Casino RPG Trailer Blocked On YouTube Due To Vague ToS Violation

September 26, 2013 - E. Zachary Knight

Gold Fire Studios recently learned that its latest gameplay trailer for Casino RPG has been hit with a terms of service violation and has been removed from their channel. This was the trailer produced for the recent public beta launch of the game.

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Oklahoma Game Developers Send Letter to Sen. Coburn for Supporting 'Violent Content Research Act of 2013'

August 12, 2013 -

Oklahoma-based indie developer E. Zachary Knight and a number of other Oklahoma-based game developers have signed onto a letter asking Oklahoma Senator Tom Coburn (R) to oppose Senator Jay Rockefeller's (D) Violent Content Research Act of 2013 (S. 134). The letter, which was sent to his office today, urges Sen. Coburn to oppose the bill on the grounds that it is wasteful spending - a topic he has been all too vocal about in the past.

Oklahoma Game Tournament Suffers Last Minute Cancellation Because... Gamers

January 23, 2013 -

For months, the popular gamers group OKGamers.com had been working with Sapulpa, OK based Central Technology Center to organize and host the fifth annual TechCon this coming Saturday. Hundreds of gamers planned to come out and participate in a variety of gaming tournaments from Soul Caliber to League of Legends. You can imagine the surprise and frustration of those gamers when they saw this abrupt message on the Facebook event page.

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$10.7 Million Military Game Project Begins Testing Phase

March 8, 2012 -

Testing began on a video game created by researchers at the Oklahoma University funded by a $10.7 million grant it obtained in October of last year from the U.S. government. University students signed up to play the game and check for coding typos and other obvious problems, play tester and communications senior Chelsey Schuessler told the UO Daily. In the next phase of the project, which begins in August, researchers will test the game to see if does what it is intended to do: prevent biases in decision-making.

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Oklahoma Lawmakers Introduces Bill to Tax Violent Video Games

February 1, 2012 -

An Oklahoma lawmaker has introduced a bill in the state legislature that would impose a tax on "violent video games" to help fight childhood obesity and bullying. Oklahoma State Representative William Fourkiller (D-Stilwell) introduced bill HB 2696, which would add a 1 percent tax on games rated Teen, Mature, and Adults Only by the ESRB. These funds would be used for fighting childhood obesity and bullying.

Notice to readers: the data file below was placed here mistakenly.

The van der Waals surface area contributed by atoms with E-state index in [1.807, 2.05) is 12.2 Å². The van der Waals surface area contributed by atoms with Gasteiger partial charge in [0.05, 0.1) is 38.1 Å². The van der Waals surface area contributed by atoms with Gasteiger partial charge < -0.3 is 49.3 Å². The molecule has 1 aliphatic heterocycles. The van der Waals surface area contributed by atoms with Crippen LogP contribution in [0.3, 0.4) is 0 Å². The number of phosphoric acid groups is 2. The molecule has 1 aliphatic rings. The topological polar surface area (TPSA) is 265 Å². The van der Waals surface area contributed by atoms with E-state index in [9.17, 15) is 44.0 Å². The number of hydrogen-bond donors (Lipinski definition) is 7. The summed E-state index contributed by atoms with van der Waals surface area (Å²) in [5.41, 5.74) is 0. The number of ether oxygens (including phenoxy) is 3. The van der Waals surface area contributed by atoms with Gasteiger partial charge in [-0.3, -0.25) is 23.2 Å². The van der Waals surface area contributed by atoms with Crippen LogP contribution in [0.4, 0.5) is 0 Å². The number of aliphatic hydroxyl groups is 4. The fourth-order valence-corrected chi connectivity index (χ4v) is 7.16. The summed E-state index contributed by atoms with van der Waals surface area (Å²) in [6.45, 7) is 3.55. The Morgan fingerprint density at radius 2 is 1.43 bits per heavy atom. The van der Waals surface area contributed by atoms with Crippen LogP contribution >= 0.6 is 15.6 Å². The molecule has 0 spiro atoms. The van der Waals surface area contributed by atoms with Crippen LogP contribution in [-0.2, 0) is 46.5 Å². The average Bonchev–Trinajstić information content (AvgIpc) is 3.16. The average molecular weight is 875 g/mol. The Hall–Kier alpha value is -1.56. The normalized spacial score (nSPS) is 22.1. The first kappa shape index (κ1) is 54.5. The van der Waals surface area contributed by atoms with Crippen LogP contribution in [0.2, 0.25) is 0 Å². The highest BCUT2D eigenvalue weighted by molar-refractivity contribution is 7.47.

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Oklahoma University Researchers get $10.7 Million Grant for Video Game Development

October 26, 2011 -

An Oklahoma research team led by communications professor Norah Dunbar and the Air Force Research laboratory have managed to score an unprecedented grant of $10.7 million USD to develop a video game to train intelligence officers in the government.

Dunbar, along with Scott Wilson, associate director for Innovative Technologies at the OU K20 Center, is overseeing the development of the game, which is called Intelligence Crisis: codename MACBETH (or "Mitigating Analysts Cognitive Bias by Eliminating Task Heuristics").

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OK Law Addresses Virtual Estates

December 7, 2010 -

If you are planning your last will and testament in the state of Oklahoma, you now have to worry about what to do with your virtual belongings. According to a report in the IB Times (thanks EZK), a new state law in Oklahoma gives estate executors and administrators the power to "access, administer, or terminate" social media and online accounts.

According to former state Rep. Ryan Kiesel (D-Seminole), a co-author of House Bill 2800 (before he left office), the law is meant to remind people that, when they are planning what happens to their real-world estate, they should probably figure out what they want done with their virtual stuff as well.

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Oklahoma Governor Opposes Net Neutrality

July 7, 2010 -